“The Social Dilemma” Reviewed: A Warning Call to Humanity

The Message Behind Netflix’s 2020 Documentary

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Ming-Jing Qin, Writer

Jeff Orlowski’s eye-opening 2020 documentary The Social Dilemma sounds the alarm on the ethical issues plaguing the tech industry, forcing everyday people to truly consider how much control they have over their digital lives. 

First released this January on Netflix, the documentary has caught the attention of the world as a shocking exposé on the immense power social media platforms have over their users. Told from the perspective of former Giant Tech employees, the storyline of the documentary cuts between interviews and a parallel skit of an average family who slowly becomes controlled by the technology they possess. 

If you’re not paying for the product, you are the product.”

The documentary has many unforgettable quotes like this one. It presents the argument that what tech companies are doing is “trading in human futures.” The users are the product. The goal of social media companies is user engagement. Longer engagement time means users will see more ads, and more ads mean more money for companies. If they can make a small shift in changing what you do and who you are, they have won. By using collected data from how long you look at content on your screen, they can build digital models that predict your actions. These digital models allow them to generate personalized feeds that display targeted ads for products they believe you are more likely to click on. 

Of course, such innovation does not happen automatically. Social media platforms run what experts call growth hacking to experiment with their users, frequently sending out different content to individual feeds in hopes of finding a more efficient method to increase engagement. 

“Fundamentally, humans don’t change technology does.” For so long, humans have been scared of a future where AI humanoids rule the world. What The Social Dilemma reveals is that this scary technological future may already be upon us in hidden ways we had not considered. Among a recent survey of the BCA community, three-fourths of respondents agree that their apps can predict the content they are interested in decently well, with a quarter of them also admitting they are addicted to their phones.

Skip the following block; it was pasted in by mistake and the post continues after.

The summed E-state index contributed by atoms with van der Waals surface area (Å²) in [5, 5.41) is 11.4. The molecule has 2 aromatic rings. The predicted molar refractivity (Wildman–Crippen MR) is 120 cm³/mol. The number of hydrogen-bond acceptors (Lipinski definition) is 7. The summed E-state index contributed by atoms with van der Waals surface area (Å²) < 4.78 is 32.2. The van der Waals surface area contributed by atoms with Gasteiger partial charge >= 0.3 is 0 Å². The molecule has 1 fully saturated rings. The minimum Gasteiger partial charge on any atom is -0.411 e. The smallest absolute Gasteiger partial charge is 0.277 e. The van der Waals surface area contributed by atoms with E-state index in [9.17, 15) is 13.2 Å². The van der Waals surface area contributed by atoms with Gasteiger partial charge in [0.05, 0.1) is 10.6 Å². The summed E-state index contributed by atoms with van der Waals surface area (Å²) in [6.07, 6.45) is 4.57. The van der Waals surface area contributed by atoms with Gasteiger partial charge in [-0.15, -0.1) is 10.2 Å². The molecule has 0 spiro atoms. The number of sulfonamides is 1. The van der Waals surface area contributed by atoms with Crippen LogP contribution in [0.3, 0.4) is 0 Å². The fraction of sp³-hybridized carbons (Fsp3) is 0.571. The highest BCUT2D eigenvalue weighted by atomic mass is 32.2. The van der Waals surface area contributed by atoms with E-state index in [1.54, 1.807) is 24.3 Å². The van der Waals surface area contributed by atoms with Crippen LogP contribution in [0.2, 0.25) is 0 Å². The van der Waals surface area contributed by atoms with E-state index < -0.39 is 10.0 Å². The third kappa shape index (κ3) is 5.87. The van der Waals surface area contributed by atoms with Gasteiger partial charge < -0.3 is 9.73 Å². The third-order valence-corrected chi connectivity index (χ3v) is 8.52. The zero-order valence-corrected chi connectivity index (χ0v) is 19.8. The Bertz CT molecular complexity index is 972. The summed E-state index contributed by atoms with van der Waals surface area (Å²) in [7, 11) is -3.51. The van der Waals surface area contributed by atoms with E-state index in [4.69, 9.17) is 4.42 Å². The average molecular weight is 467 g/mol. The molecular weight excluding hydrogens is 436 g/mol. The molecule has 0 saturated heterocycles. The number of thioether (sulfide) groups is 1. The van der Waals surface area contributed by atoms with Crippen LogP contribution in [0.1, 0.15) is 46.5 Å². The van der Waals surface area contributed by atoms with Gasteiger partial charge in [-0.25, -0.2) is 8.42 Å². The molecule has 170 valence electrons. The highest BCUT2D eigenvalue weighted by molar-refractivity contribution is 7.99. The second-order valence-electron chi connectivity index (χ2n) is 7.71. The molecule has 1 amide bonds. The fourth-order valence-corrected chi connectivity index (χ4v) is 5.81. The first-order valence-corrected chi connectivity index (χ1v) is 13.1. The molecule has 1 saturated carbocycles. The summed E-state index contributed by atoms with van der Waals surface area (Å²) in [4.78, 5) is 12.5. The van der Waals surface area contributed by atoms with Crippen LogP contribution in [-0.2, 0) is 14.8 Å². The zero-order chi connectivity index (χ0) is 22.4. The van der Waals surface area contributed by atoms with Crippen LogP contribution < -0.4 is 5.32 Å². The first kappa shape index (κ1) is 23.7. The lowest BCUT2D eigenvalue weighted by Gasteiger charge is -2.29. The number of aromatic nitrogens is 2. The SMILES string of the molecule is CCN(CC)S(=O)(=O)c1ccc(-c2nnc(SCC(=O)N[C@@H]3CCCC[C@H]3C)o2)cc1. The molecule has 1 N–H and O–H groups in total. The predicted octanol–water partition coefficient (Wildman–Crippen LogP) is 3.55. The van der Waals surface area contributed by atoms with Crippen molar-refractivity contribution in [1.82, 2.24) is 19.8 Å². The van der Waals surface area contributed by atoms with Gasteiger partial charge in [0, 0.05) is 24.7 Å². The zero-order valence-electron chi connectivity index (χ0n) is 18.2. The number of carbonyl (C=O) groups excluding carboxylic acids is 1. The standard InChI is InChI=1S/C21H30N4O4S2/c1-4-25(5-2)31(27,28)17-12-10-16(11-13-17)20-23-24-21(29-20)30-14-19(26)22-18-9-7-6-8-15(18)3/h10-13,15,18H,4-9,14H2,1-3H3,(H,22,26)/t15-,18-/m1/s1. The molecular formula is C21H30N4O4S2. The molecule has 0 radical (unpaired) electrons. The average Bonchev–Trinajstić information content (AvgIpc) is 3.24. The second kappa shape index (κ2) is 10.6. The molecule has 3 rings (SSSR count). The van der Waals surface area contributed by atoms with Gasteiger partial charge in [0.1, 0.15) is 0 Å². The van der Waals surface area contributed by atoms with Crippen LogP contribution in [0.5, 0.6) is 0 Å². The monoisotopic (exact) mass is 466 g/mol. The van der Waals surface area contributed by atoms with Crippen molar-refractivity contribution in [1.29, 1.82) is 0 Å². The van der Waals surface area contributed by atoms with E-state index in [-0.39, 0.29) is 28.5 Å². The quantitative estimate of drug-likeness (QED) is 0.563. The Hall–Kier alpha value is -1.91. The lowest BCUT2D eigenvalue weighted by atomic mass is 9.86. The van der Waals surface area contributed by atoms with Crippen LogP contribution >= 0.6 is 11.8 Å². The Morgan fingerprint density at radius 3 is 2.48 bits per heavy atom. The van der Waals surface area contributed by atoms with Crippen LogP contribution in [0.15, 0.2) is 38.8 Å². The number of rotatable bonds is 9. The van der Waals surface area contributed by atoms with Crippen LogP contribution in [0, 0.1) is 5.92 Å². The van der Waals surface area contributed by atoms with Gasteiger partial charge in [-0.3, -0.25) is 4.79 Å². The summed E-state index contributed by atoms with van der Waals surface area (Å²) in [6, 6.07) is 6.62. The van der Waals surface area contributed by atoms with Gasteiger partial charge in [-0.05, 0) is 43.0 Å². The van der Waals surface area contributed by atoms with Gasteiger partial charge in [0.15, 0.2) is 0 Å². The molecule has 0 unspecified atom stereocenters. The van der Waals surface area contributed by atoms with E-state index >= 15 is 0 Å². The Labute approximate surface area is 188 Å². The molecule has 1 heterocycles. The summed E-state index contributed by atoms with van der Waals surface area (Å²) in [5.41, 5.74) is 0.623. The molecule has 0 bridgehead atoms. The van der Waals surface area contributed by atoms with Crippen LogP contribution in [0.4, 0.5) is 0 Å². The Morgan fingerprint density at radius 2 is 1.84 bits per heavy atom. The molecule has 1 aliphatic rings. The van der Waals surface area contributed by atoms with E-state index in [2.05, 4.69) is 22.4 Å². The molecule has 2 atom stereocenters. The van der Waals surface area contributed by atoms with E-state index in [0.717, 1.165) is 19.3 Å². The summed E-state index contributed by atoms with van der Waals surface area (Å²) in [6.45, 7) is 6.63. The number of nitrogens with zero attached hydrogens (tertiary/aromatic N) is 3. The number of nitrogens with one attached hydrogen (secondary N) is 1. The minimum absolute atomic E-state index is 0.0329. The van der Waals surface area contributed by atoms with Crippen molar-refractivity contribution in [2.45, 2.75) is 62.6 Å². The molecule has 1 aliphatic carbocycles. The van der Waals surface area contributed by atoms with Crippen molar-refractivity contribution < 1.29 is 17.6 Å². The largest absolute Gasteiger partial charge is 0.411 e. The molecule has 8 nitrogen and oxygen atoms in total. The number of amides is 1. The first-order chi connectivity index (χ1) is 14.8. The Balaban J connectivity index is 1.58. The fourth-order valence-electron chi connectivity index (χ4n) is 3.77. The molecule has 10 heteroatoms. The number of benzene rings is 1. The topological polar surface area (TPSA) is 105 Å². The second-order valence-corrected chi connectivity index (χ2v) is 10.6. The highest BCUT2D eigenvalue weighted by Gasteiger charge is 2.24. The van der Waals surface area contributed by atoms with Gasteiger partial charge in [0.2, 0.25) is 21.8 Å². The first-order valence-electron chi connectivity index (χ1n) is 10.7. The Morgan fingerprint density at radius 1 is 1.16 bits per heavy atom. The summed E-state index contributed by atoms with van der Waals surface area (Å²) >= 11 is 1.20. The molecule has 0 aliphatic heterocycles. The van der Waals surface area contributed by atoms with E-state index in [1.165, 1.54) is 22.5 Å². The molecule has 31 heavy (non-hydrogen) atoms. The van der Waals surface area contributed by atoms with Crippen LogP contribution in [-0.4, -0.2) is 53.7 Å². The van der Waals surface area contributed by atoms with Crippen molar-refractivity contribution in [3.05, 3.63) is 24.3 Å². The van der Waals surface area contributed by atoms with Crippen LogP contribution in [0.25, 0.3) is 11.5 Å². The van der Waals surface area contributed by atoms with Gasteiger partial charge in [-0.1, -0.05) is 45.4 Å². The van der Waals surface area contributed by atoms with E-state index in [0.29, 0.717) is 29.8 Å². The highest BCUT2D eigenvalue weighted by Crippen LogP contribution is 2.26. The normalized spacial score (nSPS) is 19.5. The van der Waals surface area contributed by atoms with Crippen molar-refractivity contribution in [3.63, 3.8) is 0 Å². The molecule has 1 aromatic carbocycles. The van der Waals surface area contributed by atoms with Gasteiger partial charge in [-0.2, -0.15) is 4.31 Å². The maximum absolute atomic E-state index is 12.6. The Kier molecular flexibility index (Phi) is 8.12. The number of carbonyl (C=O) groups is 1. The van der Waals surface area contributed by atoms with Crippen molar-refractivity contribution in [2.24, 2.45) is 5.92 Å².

This current generation of children has a closer relationship to technology and social media than ever before. AAST Sophomore Artem Ivaniuk describes it. “Our generation is slowly being overwhelmed by it [social media].” Now, these same children with access to revolutionary technology are also growing up more anxious and depressed than ever before. Artem mentions the stigma amongst Gen Z that labels “many people … antisocial if they don’t have social media accounts and are not active there.”

The Social Dilemma is a film calling for accountability. With power comes great responsibility. Tech companies owe their users certain protections, especially when many of their users are in their adolescence. Not only are tech employees concerned about the direction the tech industry is taking but so are two-thirds of the BCA survey participants. 

The future of the tech industry is now in the hands of young and aspiring computer science students like ATCS Sophomore Christina Kaddouh. Technological innovation is progressing exponentially. Christina believes it should not have to slow down. At the same time, many tech experts are worried that the speed at which innovation is progressing at poses to the tech industry a very crucial question: are they willing to leave ethics behind to keep up? Christina reveals the cold hard truth. “The fact that companies take advantage of innovation to essentially buy consumers’ attention is pretty much an inevitable side effect.” 

On every coin, there are two sides. As explained in The Social Dilemma interview with Tristan Harris, a former Google employee and co-founder of the Center for Humane Technology, technology is “confusing because it’s simultaneous utopia and dystopia.” 

Tech experts in the documentary make it clear that social media never started out wanting to be something harmful. Ideas like the Facebook like button were created to “spread positivity and love in the world” as stated by its designer Justin Rosenstein. Yet they never anticipated the side effect of how likes impact self-confidence and can cause anxiety as users religiously watch over their screen for the number of likes they receive on a post. 

Although it is easy to see The Social Dilemma as a warning message towards the doom of humanity to fall into a world where no one is safe amongst their technology, the interviewed experts stress that they are not suggesting to cut ties with all tech. The documentary serves to make its viewers aware of what happens behind the curtain of the social media platforms we crave so much. 

It is unfair to state that all technology is all bad. There exists the negatives as well as the positives. The Social Dilemma serves as a guide to make you aware of when social media platforms are tricking you.